Flint obeyed. There weren't many people on the sidewalk, and Junior kept close. "Keep welkin'," Junior said as [email protected] turned into the alley. Ahead, in the shadows between buildings, was a chain-link fence and beyond it a parking garage. "Stop," Junior said. "Turn around and look at me."
Flint did, his back to the fence. Junior stood between him and the street, the knife low at his side. It was a meanlooking switchblade, and Junior held it as if he had used it before. "I believe your luck's run out." Junior's eyes were still ashine with anger. "Gimme my money."
Flint smiled coldly. He unbuttoned his sharkskin jacket, and in so doing he tapped a finger twice on his belt buckle, which bore his initials in scrolled letters. He lifted his hands.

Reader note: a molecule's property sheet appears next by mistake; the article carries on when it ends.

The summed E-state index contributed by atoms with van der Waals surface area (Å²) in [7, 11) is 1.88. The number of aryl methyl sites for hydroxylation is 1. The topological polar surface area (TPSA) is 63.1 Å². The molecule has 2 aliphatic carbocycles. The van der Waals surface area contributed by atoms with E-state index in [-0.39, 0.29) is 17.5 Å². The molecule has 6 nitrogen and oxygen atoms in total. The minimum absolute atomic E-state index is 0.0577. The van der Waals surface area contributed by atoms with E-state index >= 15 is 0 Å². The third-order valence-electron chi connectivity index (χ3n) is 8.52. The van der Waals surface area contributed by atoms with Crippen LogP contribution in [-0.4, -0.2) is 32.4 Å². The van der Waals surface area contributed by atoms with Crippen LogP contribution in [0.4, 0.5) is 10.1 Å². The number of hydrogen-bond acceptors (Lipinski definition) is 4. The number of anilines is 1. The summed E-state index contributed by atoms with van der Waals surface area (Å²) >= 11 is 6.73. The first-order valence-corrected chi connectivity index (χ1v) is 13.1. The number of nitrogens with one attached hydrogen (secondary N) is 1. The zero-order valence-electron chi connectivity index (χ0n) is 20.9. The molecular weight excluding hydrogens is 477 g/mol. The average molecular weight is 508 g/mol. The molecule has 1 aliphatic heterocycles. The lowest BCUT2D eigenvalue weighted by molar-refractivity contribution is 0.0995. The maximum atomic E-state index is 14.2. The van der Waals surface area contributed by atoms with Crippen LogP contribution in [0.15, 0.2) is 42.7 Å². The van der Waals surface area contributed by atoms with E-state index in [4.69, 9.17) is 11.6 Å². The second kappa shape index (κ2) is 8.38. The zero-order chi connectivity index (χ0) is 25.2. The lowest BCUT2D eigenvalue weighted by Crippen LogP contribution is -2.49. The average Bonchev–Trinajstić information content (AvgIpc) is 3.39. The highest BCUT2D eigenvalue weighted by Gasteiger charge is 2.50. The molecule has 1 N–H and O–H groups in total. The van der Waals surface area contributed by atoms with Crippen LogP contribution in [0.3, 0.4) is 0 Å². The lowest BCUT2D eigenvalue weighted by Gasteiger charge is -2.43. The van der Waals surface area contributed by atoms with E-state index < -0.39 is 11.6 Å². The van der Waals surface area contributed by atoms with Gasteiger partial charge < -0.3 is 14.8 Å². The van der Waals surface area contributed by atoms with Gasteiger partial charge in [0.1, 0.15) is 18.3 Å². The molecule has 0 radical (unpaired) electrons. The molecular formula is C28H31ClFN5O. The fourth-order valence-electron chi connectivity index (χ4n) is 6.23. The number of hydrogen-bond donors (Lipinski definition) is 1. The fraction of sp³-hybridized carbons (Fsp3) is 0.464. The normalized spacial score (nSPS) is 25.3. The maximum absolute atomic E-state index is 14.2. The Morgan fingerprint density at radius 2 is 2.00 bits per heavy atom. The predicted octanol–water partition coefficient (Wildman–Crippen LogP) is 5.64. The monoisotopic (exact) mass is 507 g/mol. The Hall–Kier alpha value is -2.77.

"It's inside my coat. Come get it, sonny boy."
"I'll cut you, damn it! I'll give you some shit like you never had before, man!"
"Will you? Sonny boy, I'm gonna give you three pieces of wisdom.
One." He raised a finger of his left hand. "Never play poker with a stranger. Two." Two fingers of his right hand went up. "Never raise against a man who asks for a single card. And three . .
Something moved at Flint's chest, underneath the white linen shirt.
Flint's necktie was pushed aside. Through the opening of an undone button emerged a dwarf-sized hand and a slim, hairless white arm. The hand gripped a small doublebarreled derringer aimed at Junior's midsection.
"[email protected] you've got the drop on a man," Flint continued, "never, never let him face you."
Junior's mouth hung open. "Jesus, " he whispered.
"You've ... got ... three ...
"Clint. Steady. " Flint's voice was sharp; the derringer had wobbled a few inches to the right. "Drop the knife, sonny boy." But Junior was too stunned to respond. "Clint. Down.